Every creative gets discouraged. I think that’s part of the deal. But is there a way to fortify ourselves against it? To preemptively change the narrative about what success looks like? Can we learn to measure ourselves by our own standards, instead of someone else’s?

I believe the answer is yes.

Grab Your Notebook


Look up and write out the definition you find for Success: _________________________

Journaling Prompt: What are your thoughts about success based on this definition?  Compare/contrast it to what success currently means to you and looks like for you.


Answer the following questions:

Why did I start this creative work? ____________________________________________________________

Why am I doing it now? _____________________________________________________________________

If my creative work was displayed on an elevated platform, held up by four foundational pillars, what do I want those pillars to be?  (i.e. What must always be present and structurally sound in order for your creative work to be worthwhile to you? If you have trouble with this, see the Core Values exercise.)


Who do I want to reach (audience) and why? ___________________________________________________

What do I want my creative work to communicate? _____________________________________________

How do I want someone to think/feel, or what do I want them to know after encountering my work?


What are the characteristics I’d want someone to use to describe my creative work?  ________________


Oh, it stinks, I know. But there are always trade-offs in life. It’s best we admit this now and deal with it like adults. Whether it’s time, energy, enjoyment, money, attention—we only have so much of it to go around. We need to ask where we can make room and what areas we will fiercely protect.  

This year, I’m willing to trade _______________________ in order to ______________________________.

This year, I am not willing to trade  _____________________________________________________ in order to __________________________________________________________________________________.

I will protect these things because ___________________________________________________________.


In my dreamiest, most private wish, success in my creative work would look like:


(Define who you are, who you reach, how you reach them, and why you want to reach them. Write out what this looks like from a family, monetary, and time perspective.)


Numbers, numbers, numbers. We’re done with you. We’re changing the narrative. We are now measuring success based on quality not quantity.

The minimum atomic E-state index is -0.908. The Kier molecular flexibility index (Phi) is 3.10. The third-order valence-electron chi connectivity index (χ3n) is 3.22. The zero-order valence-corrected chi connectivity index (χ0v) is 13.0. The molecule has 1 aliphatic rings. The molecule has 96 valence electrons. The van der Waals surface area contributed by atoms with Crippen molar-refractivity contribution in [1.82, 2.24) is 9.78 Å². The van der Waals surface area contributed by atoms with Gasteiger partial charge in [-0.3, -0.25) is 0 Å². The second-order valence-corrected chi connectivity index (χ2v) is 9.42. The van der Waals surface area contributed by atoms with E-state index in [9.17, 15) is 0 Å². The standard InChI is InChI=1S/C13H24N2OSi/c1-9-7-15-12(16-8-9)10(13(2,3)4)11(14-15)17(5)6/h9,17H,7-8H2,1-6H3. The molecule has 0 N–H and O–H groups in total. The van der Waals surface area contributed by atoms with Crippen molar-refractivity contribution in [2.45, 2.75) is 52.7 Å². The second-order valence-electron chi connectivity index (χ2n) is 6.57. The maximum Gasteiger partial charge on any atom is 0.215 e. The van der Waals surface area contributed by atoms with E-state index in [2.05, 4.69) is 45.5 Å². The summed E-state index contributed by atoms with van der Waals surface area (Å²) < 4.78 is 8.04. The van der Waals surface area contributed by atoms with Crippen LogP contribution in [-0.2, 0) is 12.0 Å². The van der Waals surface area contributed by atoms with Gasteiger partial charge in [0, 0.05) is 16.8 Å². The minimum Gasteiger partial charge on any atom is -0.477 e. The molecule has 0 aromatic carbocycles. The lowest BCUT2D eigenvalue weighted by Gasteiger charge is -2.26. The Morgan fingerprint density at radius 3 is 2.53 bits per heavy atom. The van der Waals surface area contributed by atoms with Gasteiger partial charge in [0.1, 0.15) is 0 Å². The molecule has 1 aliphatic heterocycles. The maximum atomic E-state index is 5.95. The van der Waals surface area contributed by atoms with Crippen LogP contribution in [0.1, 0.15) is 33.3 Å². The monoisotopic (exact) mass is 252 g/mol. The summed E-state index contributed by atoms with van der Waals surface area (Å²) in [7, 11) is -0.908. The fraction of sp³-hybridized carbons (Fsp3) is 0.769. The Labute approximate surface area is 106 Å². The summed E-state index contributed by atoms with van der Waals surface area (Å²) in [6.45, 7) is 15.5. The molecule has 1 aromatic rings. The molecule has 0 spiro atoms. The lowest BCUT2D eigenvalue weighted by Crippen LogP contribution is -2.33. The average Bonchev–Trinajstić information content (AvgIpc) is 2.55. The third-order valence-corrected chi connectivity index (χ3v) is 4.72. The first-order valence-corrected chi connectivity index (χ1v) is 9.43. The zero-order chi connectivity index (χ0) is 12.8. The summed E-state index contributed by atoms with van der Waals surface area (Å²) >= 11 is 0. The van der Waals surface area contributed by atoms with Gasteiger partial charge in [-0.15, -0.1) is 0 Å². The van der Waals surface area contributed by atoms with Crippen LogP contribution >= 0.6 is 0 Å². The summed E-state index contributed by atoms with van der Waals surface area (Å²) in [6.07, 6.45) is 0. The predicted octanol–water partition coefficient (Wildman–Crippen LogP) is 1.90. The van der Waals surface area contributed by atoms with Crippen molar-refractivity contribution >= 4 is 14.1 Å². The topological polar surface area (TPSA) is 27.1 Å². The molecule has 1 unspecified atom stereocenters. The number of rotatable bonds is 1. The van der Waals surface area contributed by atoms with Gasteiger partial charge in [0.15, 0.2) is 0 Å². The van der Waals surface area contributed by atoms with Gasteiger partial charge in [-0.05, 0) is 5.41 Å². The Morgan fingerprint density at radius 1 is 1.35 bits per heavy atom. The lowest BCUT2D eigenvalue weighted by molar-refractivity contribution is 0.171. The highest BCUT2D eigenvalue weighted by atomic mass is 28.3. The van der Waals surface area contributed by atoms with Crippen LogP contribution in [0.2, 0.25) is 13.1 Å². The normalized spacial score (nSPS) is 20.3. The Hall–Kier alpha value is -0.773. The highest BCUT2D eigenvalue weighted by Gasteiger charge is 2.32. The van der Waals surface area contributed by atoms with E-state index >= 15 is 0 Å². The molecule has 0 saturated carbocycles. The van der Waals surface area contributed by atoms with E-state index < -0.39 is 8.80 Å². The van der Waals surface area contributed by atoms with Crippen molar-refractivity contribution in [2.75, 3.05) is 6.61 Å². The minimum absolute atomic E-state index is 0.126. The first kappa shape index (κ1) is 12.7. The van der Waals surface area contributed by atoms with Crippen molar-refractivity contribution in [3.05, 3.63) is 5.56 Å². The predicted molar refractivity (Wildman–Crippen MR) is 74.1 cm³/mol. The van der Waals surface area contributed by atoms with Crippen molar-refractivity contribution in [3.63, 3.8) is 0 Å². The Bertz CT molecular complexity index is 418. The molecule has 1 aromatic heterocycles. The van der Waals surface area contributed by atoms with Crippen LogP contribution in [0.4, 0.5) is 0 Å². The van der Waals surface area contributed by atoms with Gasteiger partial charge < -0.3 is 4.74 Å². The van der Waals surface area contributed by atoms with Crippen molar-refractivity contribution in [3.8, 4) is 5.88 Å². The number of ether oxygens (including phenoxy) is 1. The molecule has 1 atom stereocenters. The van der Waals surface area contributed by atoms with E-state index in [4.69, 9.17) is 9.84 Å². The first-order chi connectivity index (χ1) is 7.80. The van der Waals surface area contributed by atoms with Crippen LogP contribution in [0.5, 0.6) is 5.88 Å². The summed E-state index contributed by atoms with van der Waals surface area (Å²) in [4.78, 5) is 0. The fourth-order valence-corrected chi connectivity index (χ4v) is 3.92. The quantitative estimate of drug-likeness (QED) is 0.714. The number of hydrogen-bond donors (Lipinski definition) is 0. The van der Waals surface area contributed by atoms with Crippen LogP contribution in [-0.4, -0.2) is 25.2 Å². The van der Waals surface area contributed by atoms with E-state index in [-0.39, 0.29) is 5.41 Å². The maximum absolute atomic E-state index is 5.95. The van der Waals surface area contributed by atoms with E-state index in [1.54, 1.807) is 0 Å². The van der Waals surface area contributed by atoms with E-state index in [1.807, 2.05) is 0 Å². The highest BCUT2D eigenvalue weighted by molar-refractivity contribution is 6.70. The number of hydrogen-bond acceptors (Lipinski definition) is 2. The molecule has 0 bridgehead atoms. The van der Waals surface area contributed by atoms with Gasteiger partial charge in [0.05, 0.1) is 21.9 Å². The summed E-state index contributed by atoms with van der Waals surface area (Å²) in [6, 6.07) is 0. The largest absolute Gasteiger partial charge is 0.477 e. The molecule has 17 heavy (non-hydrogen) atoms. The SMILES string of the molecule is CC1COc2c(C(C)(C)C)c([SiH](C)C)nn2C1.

Using answers from the above sections and from your journaling, list the qualitative characteristics of your personal definition of success:


List what success won't be for you at the end of the year:


*Please go back and circle the most important words in this section.

// THE PLAN  //

Keeping in mind what I will and will not trade-off, these are things I can do each day, to be creatively successful (by my own definition). List up to three.





Each day, I commit to _____________, _____________, or ___________ to nurture my creative work and lead me into feeling/knowing I am successful.

(Put it on a notecard, use it as a reminder.)

If, at the end of this week, I could only accomplish one thing to feel creatively “successful” it would be


If, at the end of this month, I could only accomplish one thing to feel creatively “successful” it would be

If, at the end of the year, I could only accomplish one thing to feel creatively “successful”it would be


Please write out your own personal SUCCESS STATEMENT using keywords from all of your answers above:

This year for me, creative success will be defined as: ____________________________________________.

“To love others as God loves you, that is the measure of success.”
- Mother Teresa

Whether your creative pursuits take a back seat to a new baby, a move, or just a season of life that needs your time and attention a little more than you thought—or—you’re at a place to give more than you ever have to your creative work before, we want you to know we’re forever in your corner. We’re cheering you on as you pursue your passion at your own pace, in your own way, for your own reasons.

After you complete this exercise, we’d love to hear your thoughts in the Exhale Facebook group!

Creativity Lesson: Hope

Creativity Lesson: Hope